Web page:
About a hundred years ago I was on my way to being in the US Air Force. I still don’t really understand why but I’m kind of glad I almost did.
A friend and fraternity brother of mine, Greg, was in Air Force ROTC and he persuaded me it would be a good idea to join. There was the guaranteed job (more or less) when you graduated and, once you got the job, you wouldn’t have to worry about what to wear for eight years. I pretty much told him to take a look at me: I already don’t worry about what I wear.
I signed up for the courses, got fitted for a uniform and spent the better part of a year studying the history of the Air Force, learning to march and giving orders to others while marching. I had a Pilot’s slot, which meant that when and if I graduated, I would have a good chance at studying to be a pilot. Please note it was “good chance” not “guaranteed chance”. At one point, during the official physical, I was told to sit in a chair and then measured to see if I would fit inside a fighter cockpit with a helmet on. I passed, but with little room to spare.
The only thing that could qualify as a funny moment is when I took the Air Force Officer’s Qualifying Test. I seem to remember that the rules were such that if I did badly, I couldn’t take it again for a while. As soon as I arrived at the test site, however, I got my migraine aura, which is a bright spot that looks a lot like the coiled filament in an incandescent light bulb. The presence of the aura meant I had about 45 minutes before a migraine set in.
The test begins with the test proctor, a senior officer in the local program, reading a blurb about how if we felt sick and thus felt we were physically unable to take the test we could opt out “without prejudice” and take the test again at the soonest possible date. My hand shot up and there was an awkward exchange as I explained I was about to be sick. The officer found the blurb he was supposed to read and I left to find a dark, cool place to suffer.
The officer later told me that was the first time he’d seen anyone ask to leave. I took the test later and did surprisingly well.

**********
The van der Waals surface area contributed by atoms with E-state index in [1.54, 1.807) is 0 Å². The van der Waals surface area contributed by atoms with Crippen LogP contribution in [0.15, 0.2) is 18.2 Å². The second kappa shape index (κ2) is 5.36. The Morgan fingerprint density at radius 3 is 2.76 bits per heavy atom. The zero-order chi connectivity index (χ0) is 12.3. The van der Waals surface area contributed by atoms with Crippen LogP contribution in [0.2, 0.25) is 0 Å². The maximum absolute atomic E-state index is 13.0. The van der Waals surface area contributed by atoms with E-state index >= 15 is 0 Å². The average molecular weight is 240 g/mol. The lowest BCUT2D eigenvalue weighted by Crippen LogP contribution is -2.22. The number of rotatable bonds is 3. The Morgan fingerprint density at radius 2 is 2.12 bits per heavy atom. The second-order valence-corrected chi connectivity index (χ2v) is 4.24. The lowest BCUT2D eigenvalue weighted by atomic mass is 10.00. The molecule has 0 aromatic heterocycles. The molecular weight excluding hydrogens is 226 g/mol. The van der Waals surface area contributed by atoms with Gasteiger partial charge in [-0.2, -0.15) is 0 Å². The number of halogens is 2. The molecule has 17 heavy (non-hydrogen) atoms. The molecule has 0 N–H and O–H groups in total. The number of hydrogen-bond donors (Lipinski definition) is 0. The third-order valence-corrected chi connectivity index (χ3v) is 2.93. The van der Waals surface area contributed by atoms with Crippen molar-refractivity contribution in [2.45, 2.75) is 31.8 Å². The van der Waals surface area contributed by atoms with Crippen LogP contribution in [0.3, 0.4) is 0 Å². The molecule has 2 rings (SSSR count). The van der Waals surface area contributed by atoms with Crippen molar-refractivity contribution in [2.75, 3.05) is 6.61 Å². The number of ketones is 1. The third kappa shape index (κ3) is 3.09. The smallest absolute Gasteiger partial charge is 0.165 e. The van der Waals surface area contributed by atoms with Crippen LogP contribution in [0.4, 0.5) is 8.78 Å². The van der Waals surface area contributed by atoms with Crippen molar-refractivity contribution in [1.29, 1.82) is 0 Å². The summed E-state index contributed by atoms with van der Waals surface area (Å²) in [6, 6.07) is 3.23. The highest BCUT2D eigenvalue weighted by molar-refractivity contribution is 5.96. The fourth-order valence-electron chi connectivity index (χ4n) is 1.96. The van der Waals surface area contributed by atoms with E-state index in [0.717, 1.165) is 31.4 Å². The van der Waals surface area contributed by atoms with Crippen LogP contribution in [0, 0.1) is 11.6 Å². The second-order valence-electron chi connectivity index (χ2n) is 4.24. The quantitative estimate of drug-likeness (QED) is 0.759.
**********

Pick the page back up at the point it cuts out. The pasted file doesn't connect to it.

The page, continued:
I then went to a six-week Officer Training School where I got sick with something strange and ended up hospitalized with a tube in a place most men would be very surprised to discover a tube would fit and very few would want a tube fitted. After 10 days, I was out-processed and given a “medical discharge without prejudice” which mean I could come back the following year for a four-week OTS.
Fortunately for the Air Force, a lot happened that next year.
First, I was inducted into Arnold Air Society which is an honorary organization that, at least until I got there, was for elite cadets. That took me to a conference in Boston where much of the time was spent debating where the next conference would be. It all proceeded with a shallowness that was surprisingly annoying and that was the first time I realized: I’m going to have to work with these folks for eight years. I still believe if I hadn’t gone to Boston, I’d have overlooked almost everything that came next.
The next thing that happened was an officer change that put in place an officer I didn’t like. That was the first time I realized that I couldn’t respect the rank if I didn’t respect the person wearing it. I couldn’t just say “I prefer not to because you’re an arrogant ass” or “You’re not the king of Dwayne”; I had to say “Yes, sir. and then do what I was told.” That made me seriously reconsider that guaranteed job.
Finally, there was national politics which, for a while, made it appear as if K-State’s program was doomed and we’d have to travel to KU to continue with ROTC. That ended up not happening, but my entire year, except I think one person, said “see ya” and left the program. At least one of my younger fraternity brothers stayed in and got F-16s.
However, despite all that, the final truth is I was never fully committed to joining the Air Force in the first place. It was just something to do that, at the time, seemed like a good idea. I learned a lot, and still believe everyone should do a stint of national service, which is why I later joined the Peace Corps (another long series of posts that).
That said, if you’re considering military service, “it’s a job when you graduate” is not a good reason to join. If you can take it or leave it; leave.